"What’s wrong with this picture,” is one of my newest catch phrases, along with, “What were they thinking?” There are a few others, mostly taken from “The Hitchhiker’s Guide to the Galaxy,” but “42” would not be applicable here.
With less than five days until elections, I have been examining the proposed propositions closely and I am quite concerned. I have already written about Columbia’s Proposition 2 and the proposed Missouri constitutional amendments. Now it is on to Propositions A and B.
So, what is wrong with these pictures, and what were the authors thinking?
Proposition A sounds great until you use your crystal ball to look to the past and future. This is Missouri’s anti-earnings tax proposal, targeted primarily at St. Louis and Kansas City. I see major problems with this proposal and its implications.
First, the proposal wants the cities to “hold a referendum on keeping the levy in 2011 and every five years thereafter.” St. Louis and Kansas City voters already have the right to hold a referendum on their respective earning taxes. Voters just need to petition the election commission. In 60 years, they have not.
Second, Prop A states that if the voters reject the earnings tax, the cities will, “no longer be authorized to impose or levy such earnings tax.” This would place an untenable limitation on the cities’ ability to raise money, initiate future revenue bond and possibly limit city services, including police and fire protection.
Prop A would also limit other Missouri cities from incorporating an earnings tax. Adding taxes, however, is already discussed in the Hancock Amendment. Hancock says, “local government entity may not levy any ‘tax, license or fee’ that was not already in existence at the time the Hancock Amendment was adopted… unless approved by the voters,” per the Missouri Municipal League.
Third, Prop A appears to usurp citizen control over local taxes and give them to the state. Why take away the people’s right to determine their own tax levies?
The state already has control. Today, to incorporate a local earnings tax, a city already has to ask Missouri legislators for permission.
Finally, the proponents for Prop A have raised over $7 million. If you then believe Proposition A has wide spread support, think again. Missouri philanthropist Rex Sinquefield, the originator of this proposal, is also its funding source. According to Ballotpedia.org, as of July, Sinquefield has contributed just over $7 million. What’s wrong with this picture?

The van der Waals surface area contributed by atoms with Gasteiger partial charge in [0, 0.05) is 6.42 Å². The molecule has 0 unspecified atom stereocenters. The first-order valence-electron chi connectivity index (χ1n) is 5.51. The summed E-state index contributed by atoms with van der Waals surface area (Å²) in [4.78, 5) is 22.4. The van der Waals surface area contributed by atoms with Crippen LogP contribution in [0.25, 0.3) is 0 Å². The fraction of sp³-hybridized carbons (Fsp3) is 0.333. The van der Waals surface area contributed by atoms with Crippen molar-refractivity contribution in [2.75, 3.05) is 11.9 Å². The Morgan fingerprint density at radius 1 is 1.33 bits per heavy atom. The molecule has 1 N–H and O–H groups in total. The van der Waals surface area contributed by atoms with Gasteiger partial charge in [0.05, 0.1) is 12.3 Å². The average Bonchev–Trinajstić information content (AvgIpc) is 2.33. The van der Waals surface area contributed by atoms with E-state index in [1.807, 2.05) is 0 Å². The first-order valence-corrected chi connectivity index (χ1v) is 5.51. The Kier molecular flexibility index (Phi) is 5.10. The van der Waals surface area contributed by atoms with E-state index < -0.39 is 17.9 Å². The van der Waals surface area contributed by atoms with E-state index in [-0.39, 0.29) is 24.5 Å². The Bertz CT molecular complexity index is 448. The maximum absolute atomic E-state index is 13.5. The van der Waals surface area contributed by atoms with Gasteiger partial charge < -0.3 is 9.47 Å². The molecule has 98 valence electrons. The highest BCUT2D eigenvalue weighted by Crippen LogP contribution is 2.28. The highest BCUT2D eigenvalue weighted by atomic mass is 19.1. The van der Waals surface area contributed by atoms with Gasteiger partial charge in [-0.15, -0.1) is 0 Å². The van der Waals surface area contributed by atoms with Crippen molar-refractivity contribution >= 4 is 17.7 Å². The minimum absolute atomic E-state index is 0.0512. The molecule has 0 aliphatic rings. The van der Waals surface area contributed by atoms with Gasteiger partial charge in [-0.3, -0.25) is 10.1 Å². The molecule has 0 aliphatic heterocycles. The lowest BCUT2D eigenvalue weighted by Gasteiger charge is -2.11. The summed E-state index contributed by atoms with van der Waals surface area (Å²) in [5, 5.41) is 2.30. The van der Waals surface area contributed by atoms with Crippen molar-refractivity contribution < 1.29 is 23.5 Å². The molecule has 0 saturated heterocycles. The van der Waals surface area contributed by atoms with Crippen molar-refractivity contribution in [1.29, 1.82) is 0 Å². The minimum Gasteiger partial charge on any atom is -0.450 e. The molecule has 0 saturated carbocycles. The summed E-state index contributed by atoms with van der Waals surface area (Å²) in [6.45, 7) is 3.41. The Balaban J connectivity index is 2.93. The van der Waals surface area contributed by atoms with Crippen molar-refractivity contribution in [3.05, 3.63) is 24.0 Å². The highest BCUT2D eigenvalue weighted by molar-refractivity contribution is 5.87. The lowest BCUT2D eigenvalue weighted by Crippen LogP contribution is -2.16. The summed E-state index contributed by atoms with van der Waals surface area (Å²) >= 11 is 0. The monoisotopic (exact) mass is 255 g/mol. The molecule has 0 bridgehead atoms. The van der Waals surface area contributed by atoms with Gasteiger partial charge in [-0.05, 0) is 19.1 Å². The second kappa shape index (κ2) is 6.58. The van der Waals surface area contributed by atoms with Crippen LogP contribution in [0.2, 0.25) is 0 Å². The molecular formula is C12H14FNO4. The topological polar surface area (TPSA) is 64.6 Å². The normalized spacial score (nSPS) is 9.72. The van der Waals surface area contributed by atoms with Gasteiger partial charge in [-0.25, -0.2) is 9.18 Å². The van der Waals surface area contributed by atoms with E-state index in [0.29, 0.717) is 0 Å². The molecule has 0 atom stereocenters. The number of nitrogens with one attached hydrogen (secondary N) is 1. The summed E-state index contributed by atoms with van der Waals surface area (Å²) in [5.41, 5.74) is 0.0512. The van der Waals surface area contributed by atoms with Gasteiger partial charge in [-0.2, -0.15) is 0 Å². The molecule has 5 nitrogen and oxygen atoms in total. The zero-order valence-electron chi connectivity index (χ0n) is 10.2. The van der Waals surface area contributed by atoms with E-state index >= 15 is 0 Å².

My recommendation – Vote “No” on Prop A. It only duplicates laws and takes local taxation control away from the cities.
Proposition B is the “Puppy Mill Initiative.” This is just a badly written law. This does not mean I hate dogs. In fact, the dogs and cats I have owned over the years have all been rescue animals.
Foremost, Prop B will cost the taxpayers “$654,768 (on-going costs of $521,356 and one-time costs of $133,412),” according to the secretary of state's website. Government budgets are already hurting, and there appears to be no provision to cover the one-half million dollar annual expenditures.
Second, the proposal threatens only minor penalties for violation. “The crime of puppy mill cruelty is a class C misdemeanor, unless the defendant has previously pled guilty to or been found guilty of a violation of this section, in which case each such violation is a class A misdemeanor.”
Third, the proposed law will not do what needs to be done: enforcement of current animal breeding laws that closes the illegal puppy mills and increase the number of state inspectors to enforce this proposed law. However, this would mean new taxes which a) the proposal does not raise, and b) cannot happen unless in compliance with Hancock. Your remember Hancock, don’t you?
What were the authors thinking?
Again, my recommendation is to vote “No.”
You do not have to agree with me, and I am sure some will not. I do ask that you do not rely on the commercials and brochures alone. As with the other ballot issues, my responsibility to you is to make sure there is a factual and open conversation. Ask yourself, “Is there something wrong with these pictures?” before you vote next Tuesday.